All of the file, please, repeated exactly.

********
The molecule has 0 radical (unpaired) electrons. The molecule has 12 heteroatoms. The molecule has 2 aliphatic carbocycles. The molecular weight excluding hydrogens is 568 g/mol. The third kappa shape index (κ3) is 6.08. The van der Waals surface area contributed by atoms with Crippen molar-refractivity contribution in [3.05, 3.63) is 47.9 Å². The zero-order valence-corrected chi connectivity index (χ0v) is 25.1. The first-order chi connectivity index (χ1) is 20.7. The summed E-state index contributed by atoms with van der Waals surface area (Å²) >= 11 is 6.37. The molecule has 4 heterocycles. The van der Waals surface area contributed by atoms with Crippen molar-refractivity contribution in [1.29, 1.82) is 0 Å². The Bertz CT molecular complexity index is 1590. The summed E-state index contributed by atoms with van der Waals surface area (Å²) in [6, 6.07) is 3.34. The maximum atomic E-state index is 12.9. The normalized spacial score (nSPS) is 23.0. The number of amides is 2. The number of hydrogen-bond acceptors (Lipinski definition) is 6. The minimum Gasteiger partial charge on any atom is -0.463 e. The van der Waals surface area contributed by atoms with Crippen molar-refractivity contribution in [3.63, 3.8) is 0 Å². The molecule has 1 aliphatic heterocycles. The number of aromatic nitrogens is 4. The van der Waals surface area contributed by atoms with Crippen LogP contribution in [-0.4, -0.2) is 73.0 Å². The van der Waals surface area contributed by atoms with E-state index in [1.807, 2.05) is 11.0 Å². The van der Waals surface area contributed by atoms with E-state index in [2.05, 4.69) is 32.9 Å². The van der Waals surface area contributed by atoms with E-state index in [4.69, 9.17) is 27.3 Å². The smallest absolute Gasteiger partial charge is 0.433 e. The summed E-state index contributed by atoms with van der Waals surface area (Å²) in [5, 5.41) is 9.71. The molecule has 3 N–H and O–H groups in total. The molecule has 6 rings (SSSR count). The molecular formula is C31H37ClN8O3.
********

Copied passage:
The molecule has 0 radical (unpaired) electrons. The molecule has 12 heteroatoms. The molecule has 2 aliphatic carbocycles. The molecular weight excluding hydrogens is 568 g/mol. The third kappa shape index (κ3) is 6.08. The van der Waals surface area contributed by atoms with Crippen molar-refractivity contribution in [3.05, 3.63) is 47.9 Å². The zero-order valence-corrected chi connectivity index (χ0v) is 25.1. The first-order chi connectivity index (χ1) is 20.7. The summed E-state index contributed by atoms with van der Waals surface area (Å²) >= 11 is 6.37. The molecule has 4 heterocycles. The van der Waals surface area contributed by atoms with Crippen molar-refractivity contribution in [1.29, 1.82) is 0 Å². The Bertz CT molecular complexity index is 1590. The summed E-state index contributed by atoms with van der Waals surface area (Å²) in [6, 6.07) is 3.34. The maximum atomic E-state index is 12.9. The normalized spacial score (nSPS) is 23.0. The number of amides is 2. The number of hydrogen-bond acceptors (Lipinski definition) is 6. The minimum Gasteiger partial charge on any atom is -0.463 e. The van der Waals surface area contributed by atoms with Crippen molar-refractivity contribution in [3.63, 3.8) is 0 Å². The molecule has 1 aliphatic heterocycles. The number of aromatic nitrogens is 4. The van der Waals surface area contributed by atoms with Crippen LogP contribution in [-0.4, -0.2) is 73.0 Å². The van der Waals surface area contributed by atoms with E-state index in [1.807, 2.05) is 11.0 Å². The van der Waals surface area contributed by atoms with E-state index in [2.05, 4.69) is 32.9 Å². The van der Waals surface area contributed by atoms with E-state index in [4.69, 9.17) is 27.3 Å². The smallest absolute Gasteiger partial charge is 0.433 e. The summed E-state index contributed by atoms with van der Waals surface area (Å²) in [5, 5.41) is 9.71. The molecule has 3 N–H and O–H groups in total. The molecule has 6 rings (SSSR count). The molecular formula is C31H37ClN8O3.